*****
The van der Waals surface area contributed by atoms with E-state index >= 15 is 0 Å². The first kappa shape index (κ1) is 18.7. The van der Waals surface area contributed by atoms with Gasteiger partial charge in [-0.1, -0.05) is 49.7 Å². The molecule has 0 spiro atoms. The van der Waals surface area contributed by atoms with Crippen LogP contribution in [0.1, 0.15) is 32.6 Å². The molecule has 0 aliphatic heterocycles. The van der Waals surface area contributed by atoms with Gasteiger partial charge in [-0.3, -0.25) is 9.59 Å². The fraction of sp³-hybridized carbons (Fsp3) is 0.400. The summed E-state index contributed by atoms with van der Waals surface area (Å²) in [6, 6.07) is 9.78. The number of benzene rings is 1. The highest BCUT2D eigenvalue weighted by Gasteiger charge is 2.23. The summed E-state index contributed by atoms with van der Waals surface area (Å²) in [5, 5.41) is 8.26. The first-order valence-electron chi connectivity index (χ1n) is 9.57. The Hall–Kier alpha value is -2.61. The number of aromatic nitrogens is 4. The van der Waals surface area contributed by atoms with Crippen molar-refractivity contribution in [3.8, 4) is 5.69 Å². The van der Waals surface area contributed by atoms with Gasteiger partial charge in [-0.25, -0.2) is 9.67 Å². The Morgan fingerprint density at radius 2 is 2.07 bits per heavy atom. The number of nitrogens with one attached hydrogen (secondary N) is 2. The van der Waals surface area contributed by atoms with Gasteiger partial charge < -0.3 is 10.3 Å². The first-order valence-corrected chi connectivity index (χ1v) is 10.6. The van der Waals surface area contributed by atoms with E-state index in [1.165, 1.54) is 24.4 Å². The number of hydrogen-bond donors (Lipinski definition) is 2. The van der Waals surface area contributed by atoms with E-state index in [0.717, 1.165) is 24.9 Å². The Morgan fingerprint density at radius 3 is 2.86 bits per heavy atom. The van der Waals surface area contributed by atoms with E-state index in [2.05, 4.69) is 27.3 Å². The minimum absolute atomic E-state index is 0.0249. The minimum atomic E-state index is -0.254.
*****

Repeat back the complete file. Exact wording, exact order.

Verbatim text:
The van der Waals surface area contributed by atoms with E-state index >= 15 is 0 Å². The first kappa shape index (κ1) is 18.7. The van der Waals surface area contributed by atoms with Gasteiger partial charge in [-0.1, -0.05) is 49.7 Å². The molecule has 0 spiro atoms. The van der Waals surface area contributed by atoms with Crippen LogP contribution in [0.1, 0.15) is 32.6 Å². The molecule has 0 aliphatic heterocycles. The van der Waals surface area contributed by atoms with Gasteiger partial charge in [-0.3, -0.25) is 9.59 Å². The fraction of sp³-hybridized carbons (Fsp3) is 0.400. The summed E-state index contributed by atoms with van der Waals surface area (Å²) in [6, 6.07) is 9.78. The number of benzene rings is 1. The highest BCUT2D eigenvalue weighted by Gasteiger charge is 2.23. The summed E-state index contributed by atoms with van der Waals surface area (Å²) in [5, 5.41) is 8.26. The first-order valence-electron chi connectivity index (χ1n) is 9.57. The Hall–Kier alpha value is -2.61. The number of aromatic nitrogens is 4. The van der Waals surface area contributed by atoms with Crippen molar-refractivity contribution in [3.8, 4) is 5.69 Å². The van der Waals surface area contributed by atoms with Gasteiger partial charge in [-0.25, -0.2) is 9.67 Å². The Morgan fingerprint density at radius 2 is 2.07 bits per heavy atom. The number of nitrogens with one attached hydrogen (secondary N) is 2. The van der Waals surface area contributed by atoms with Gasteiger partial charge < -0.3 is 10.3 Å². The first-order valence-corrected chi connectivity index (χ1v) is 10.6. The van der Waals surface area contributed by atoms with E-state index in [1.165, 1.54) is 24.4 Å². The number of hydrogen-bond donors (Lipinski definition) is 2. The van der Waals surface area contributed by atoms with E-state index in [0.717, 1.165) is 24.9 Å². The Morgan fingerprint density at radius 3 is 2.86 bits per heavy atom. The van der Waals surface area contributed by atoms with E-state index in [2.05, 4.69) is 27.3 Å². The minimum absolute atomic E-state index is 0.0249. The minimum atomic E-state index is -0.254.